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Essays on Values in Literature

Volume 67, Issue 4, Fall 2015

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Displaying: 1-4 of 4 documents

1. Renascence: Volume > 67 > Issue: 4
Christopher Crosbie, Publicizing the Science of God: Milton's Raphael and the Boundaries of Knowledge
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This essay reads Raphael, the principal expositor of scientific knowledge in Milton’s Paradise Lost, as embodying divergent, virtually antithetical, dispositions towards the prospect of free engagement with natural philosophy within the public sphere. At once stimulating Adam’s curiosity about the natural world while also overzealously curtailing the range of human inquiry, Raphael inadvertently primes Adam and Eve to fall for Satan’s sophistry by advancing undue restrictions in excess of his divine mandate. In doing so, Raphael’s pedagogy conveys the uncertainty experienced by Milton and many of his more anxious contemporaries regarding the precise manner by which one should best navigate scientific discussion within a burgeoning public sphere. Raphael’s dual functions create a dialectic of restrained scientific inquiry that, in the absence of a definitive model for a religiously-informed science predicated on free inquiry, thus constitutes that most Miltonic of paradoxes: the advocacy of investigative liberty superintended by an elite few.
2. Renascence: Volume > 67 > Issue: 4
Adrienne Akins Warfield, Sunday School Books and Twain’s Joan of Arc
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This article considers Mark Twain’s 1896 novel Personal Recollections of Joan of Arc in the context of his earlier satirical treatment of nineteenth-century Sunday school books. Though often classified as an anomaly among Twain’s works, Joan of Arc in fact proves perfectly consistent with the author’s most pointed critiques of the moral and religious training of children. Close analysis of Twain’s earlier works on children illuminates his presentation of his ideal child and ideal human Joan. Twain’s novel makes clear that Joan’s virtue is not the result of the type of behavioral training operant in nineteenth-century Sunday school books. By highlighting Joan’s selflessness and emphasizing that she is not motivated by rewards or punishments, Twain distinguishes her from self-seeking Sunday school book heroes and heroines. And by telling the true story of her persecutions, sufferings, and martyrdom, his narrative completely inverts the pattern of the Sunday school books in which “good” children are always abundantly rewarded and “bad” children are always dreadfully punished. Joan remains untouched by the corrupt values of her society because of her moral conviction, courage, and immunity to both threatened punishments and promised rewards. Personal Recollections of Joan of Arc is not, as some have argued, a sentimental departure from Twain’s lifelong pattern of criticizing the social and religious training of children. In Joan, Twain finds a heroine who subverts Sunday school book standards of “goodness” and in the process achieves true virtue.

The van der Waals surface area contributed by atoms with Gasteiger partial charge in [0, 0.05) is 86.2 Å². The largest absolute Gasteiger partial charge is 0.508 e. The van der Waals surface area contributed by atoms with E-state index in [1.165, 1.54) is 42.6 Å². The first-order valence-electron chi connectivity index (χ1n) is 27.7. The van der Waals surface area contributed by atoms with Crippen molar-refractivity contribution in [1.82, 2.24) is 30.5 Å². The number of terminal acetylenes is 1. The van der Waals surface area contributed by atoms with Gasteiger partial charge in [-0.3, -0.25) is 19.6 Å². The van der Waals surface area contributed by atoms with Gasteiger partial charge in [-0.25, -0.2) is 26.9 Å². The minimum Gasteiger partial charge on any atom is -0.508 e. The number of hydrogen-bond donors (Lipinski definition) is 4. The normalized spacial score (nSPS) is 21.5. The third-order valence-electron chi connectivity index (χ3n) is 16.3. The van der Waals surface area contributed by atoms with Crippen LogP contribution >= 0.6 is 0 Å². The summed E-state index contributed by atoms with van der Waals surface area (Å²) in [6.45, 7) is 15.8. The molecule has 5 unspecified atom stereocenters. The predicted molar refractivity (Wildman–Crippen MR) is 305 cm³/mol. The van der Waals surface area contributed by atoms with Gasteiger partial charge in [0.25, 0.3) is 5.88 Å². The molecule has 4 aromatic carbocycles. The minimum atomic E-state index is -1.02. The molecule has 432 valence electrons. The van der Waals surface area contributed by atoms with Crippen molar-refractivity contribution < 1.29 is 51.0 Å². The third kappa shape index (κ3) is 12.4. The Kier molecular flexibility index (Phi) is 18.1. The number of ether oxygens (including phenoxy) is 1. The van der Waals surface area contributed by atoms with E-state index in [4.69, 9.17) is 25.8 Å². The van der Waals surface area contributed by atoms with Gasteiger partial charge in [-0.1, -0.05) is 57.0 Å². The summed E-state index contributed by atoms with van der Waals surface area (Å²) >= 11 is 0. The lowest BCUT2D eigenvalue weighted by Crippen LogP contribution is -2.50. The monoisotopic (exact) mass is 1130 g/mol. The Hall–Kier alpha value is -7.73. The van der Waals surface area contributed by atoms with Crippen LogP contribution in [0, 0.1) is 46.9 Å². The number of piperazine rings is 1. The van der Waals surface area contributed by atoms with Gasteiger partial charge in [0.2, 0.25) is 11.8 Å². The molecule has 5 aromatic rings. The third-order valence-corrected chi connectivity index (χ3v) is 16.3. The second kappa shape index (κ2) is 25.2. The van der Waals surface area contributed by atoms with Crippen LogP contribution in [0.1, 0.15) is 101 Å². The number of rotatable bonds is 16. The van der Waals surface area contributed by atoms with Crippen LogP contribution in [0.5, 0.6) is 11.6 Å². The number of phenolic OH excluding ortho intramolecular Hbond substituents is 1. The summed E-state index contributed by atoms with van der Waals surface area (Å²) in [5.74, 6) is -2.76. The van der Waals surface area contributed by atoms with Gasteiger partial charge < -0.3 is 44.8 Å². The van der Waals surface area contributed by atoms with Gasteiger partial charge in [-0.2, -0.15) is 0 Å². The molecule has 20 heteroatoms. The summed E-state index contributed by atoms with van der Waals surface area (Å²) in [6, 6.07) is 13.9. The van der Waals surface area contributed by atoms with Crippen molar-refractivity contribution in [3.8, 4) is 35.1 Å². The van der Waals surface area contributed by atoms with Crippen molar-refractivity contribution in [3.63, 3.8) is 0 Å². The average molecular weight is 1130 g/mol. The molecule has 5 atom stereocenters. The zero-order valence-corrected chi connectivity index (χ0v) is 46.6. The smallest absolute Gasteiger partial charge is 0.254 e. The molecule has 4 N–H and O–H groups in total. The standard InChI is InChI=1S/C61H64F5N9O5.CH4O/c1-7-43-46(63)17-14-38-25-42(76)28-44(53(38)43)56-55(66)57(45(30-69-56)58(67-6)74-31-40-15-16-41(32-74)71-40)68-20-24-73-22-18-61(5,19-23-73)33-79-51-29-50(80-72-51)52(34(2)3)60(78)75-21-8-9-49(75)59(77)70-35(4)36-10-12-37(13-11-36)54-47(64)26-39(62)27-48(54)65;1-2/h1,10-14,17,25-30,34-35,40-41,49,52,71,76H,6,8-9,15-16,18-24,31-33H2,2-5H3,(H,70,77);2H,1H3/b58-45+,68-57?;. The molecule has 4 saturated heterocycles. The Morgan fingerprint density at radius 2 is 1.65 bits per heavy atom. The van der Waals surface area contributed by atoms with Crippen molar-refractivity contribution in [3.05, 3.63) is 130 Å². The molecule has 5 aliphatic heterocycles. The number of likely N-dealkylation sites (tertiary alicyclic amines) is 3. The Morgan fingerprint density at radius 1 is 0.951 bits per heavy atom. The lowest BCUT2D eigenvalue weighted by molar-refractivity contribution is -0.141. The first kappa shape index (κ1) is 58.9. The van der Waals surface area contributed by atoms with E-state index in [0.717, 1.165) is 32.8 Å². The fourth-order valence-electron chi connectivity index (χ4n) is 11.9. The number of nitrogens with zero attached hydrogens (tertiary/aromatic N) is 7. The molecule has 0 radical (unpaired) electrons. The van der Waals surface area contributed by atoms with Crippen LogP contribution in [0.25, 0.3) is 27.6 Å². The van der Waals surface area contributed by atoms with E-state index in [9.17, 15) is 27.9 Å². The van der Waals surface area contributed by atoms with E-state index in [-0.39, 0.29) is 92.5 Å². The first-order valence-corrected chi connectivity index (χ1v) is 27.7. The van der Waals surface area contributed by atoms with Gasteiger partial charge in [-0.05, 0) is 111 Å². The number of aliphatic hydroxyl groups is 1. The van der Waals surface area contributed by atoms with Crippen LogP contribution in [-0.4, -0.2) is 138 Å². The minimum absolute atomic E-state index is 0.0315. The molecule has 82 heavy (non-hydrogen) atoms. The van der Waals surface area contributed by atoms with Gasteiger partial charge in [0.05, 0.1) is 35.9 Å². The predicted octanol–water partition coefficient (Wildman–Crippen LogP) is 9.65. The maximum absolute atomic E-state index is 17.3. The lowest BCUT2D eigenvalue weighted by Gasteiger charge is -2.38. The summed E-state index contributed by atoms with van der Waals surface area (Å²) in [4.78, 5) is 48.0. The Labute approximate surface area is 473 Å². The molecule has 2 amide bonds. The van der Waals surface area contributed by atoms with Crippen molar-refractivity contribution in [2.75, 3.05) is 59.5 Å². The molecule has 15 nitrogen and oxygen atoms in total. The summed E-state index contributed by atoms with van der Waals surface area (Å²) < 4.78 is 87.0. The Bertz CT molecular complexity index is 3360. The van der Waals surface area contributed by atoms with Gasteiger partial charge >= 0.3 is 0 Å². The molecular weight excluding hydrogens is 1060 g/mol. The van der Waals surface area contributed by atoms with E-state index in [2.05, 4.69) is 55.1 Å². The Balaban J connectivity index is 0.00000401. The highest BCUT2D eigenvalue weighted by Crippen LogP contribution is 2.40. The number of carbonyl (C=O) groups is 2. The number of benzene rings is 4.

3. Renascence: Volume > 67 > Issue: 4
Kirsten Hall, "It is all one": Hetty Sorel and the Myth of Cupid and Psyche
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Although George Eliot only once explicitly references the myth of Cupid and Psyche in Adam Bede, the rest of the novel frequently alludes to the myth, specifically with reference to Hetty Sorrel and her relationship with Arthur Donnithorne. In fact, this myth provides an instructional framework for reading and interpreting Hetty Sorrel’s moral development. The parallel between Hetty and the myth of Psyche, which can be read as an allegory for the moral transformation of the human soul, is noteworthy: what is Eliot trying to accomplish when she compares the grand, mythological development of the human Psyche to Hetty Sorrel’s “little trivial soul?” I will argue that the mythologizing of Hetty’s story serves two purposes. First, it reveals a discrepancy between Hetty’s idealized dream world and the reality of her life. Second, it is when her mythologized dream world is shattered that her life paradoxically begins to mirror the Psyche myth: just as in the Psyche myth, Hetty’s soul grows through trial and suffering. The transformation of the soul, says Eliot, takes many forms and happens in unexpected places and ways. In fact, the sufferings of trivial souls are worthy of recognition even if they achieve only the smallest growth.
4. Renascence: Volume > 67 > Issue: 4
Stephen J. Schuler, The Pagan Sacrament: Venus and Eros in C.S.Lewis's Till We Have Faces
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The gods in C. S. Lewis’s novel Till We Have Faces are often supposed to represent the God of Christianity, yet Lewis’s nonfiction suggests that the gods, Ungit and her son the Shadowbrute, should be understood as Venus and Eros, who represent the sex act and romantic attraction, respectively. Throughout the novel, the narrator, Orual, struggles against both sexuality and romantic attraction, and therefore against both deities. By the end of the novel, Orual has reconciled with her sister Psyche as well as with the god Eros. Although there are parallels between Orual’s final visions of Eros and Christian visions of God, the details of the novel tend to undercut the Christian typology that readers have come to expect from Lewis’s fiction.